Middle- and lower-income parents can double their children’s chances of attending and graduating college simply by opening a savings account for them, according to a new review of 38 studies on the relationship between assets and children’s educational attainment by researchers at Washington University in St. Louis.
You may be thinking, well, duh: People who make a lot of money save up to send their kids to college, and those people probably went to college themselves. But the studies controlled for family income and the head of household’s education level — as well as for employment and marital status, number of children and academic achievement. After controlling for those factors, researchers found that children who have designated a portion of their own savings for school purposes are approximately two times more likely to be currently attending college or have already graduated.
Examining differences across income groups, a 2010 study found that among low-to-moderate income children, those who have savings earmarked for school are also about two times more likely to be currently enrolled in college or already graduated. (In the case of high-income children, the children’s savings is not statistically significant.)
But it’s a non-financial factor matters even more: Expectations.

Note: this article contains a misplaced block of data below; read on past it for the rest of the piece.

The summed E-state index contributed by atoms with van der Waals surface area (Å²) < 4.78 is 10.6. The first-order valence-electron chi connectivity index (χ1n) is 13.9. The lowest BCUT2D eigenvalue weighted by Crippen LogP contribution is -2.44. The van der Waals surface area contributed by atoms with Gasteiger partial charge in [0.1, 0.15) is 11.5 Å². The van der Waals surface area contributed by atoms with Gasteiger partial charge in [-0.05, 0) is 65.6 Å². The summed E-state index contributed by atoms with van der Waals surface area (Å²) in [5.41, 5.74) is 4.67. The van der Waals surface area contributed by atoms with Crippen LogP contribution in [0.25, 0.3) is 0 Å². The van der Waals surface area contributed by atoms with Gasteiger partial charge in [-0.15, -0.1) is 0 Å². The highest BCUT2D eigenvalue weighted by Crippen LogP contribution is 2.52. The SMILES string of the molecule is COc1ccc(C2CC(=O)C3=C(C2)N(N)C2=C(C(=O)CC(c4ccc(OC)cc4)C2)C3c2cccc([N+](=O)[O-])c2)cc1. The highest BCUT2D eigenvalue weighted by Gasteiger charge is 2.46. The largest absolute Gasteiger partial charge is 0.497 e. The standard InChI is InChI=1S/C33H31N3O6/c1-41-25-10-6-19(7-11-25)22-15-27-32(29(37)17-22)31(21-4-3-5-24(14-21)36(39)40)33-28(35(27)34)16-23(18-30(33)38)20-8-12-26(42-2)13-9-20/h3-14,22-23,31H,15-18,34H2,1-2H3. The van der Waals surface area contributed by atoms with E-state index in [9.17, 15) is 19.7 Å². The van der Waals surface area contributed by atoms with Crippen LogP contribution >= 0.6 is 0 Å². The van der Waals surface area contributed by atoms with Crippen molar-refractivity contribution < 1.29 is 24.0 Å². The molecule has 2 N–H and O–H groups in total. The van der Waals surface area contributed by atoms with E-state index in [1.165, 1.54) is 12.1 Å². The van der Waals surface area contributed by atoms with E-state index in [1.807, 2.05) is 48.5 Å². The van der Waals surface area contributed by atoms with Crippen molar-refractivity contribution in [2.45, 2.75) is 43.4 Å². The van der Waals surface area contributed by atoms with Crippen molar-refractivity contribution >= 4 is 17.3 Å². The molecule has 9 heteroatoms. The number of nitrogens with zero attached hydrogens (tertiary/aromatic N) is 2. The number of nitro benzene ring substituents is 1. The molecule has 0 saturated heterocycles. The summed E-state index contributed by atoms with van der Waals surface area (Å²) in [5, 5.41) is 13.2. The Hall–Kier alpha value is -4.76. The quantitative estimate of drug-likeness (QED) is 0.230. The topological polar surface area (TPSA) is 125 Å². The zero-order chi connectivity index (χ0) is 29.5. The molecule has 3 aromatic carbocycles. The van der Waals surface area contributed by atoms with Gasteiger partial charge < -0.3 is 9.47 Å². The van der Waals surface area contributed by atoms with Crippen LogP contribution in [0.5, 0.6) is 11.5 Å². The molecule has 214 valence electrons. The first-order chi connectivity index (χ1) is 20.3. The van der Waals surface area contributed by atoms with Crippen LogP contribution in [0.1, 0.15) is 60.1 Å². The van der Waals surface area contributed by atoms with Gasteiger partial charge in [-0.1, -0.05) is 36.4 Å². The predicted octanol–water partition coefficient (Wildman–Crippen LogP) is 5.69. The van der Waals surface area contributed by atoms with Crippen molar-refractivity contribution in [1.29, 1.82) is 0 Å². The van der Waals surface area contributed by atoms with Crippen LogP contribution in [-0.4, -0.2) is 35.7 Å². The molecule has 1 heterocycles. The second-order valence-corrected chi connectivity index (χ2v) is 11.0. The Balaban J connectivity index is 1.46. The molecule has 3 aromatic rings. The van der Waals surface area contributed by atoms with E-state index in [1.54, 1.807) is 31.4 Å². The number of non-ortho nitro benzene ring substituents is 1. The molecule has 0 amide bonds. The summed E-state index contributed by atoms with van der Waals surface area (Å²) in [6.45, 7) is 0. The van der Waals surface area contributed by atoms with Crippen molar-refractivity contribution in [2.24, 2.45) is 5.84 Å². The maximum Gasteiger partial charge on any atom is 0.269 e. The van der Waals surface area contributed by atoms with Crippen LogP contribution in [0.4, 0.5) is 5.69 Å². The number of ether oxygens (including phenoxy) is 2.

When children expect to graduate from a four-year college, having basic savings is associated with children being approximately six times more likely to attend college. The research appears in a forthcoming issue of Journal of Children and Poverty.
Researchers are not certain whether savings predict college expectations or vice versa. One study found that savings has a slightly stronger relationship with children’s expectations than expectations has with savings, noting: “Savings first provide people with otherwise unattainable opportunities to hope, plan, and dream about the future for themselves and their children.”
Others suggest a two-way causation, or virtuous circle. But both attitude and action are important to the goal. As one study noted: “When children and their families save money for college, the meta-message asserts ‘we save’, ‘we go to college’, reinforcing the college-bound identity.”
With the cost of college up more than 70 percent after inflation over the last two decades, saving for education is no longer a luxury, but a necessity. Opening a 529 plan is a great way to start. Check out this post for more. Morningstar rates the best and worst of these plans (you have to register for the site but can access the report for free).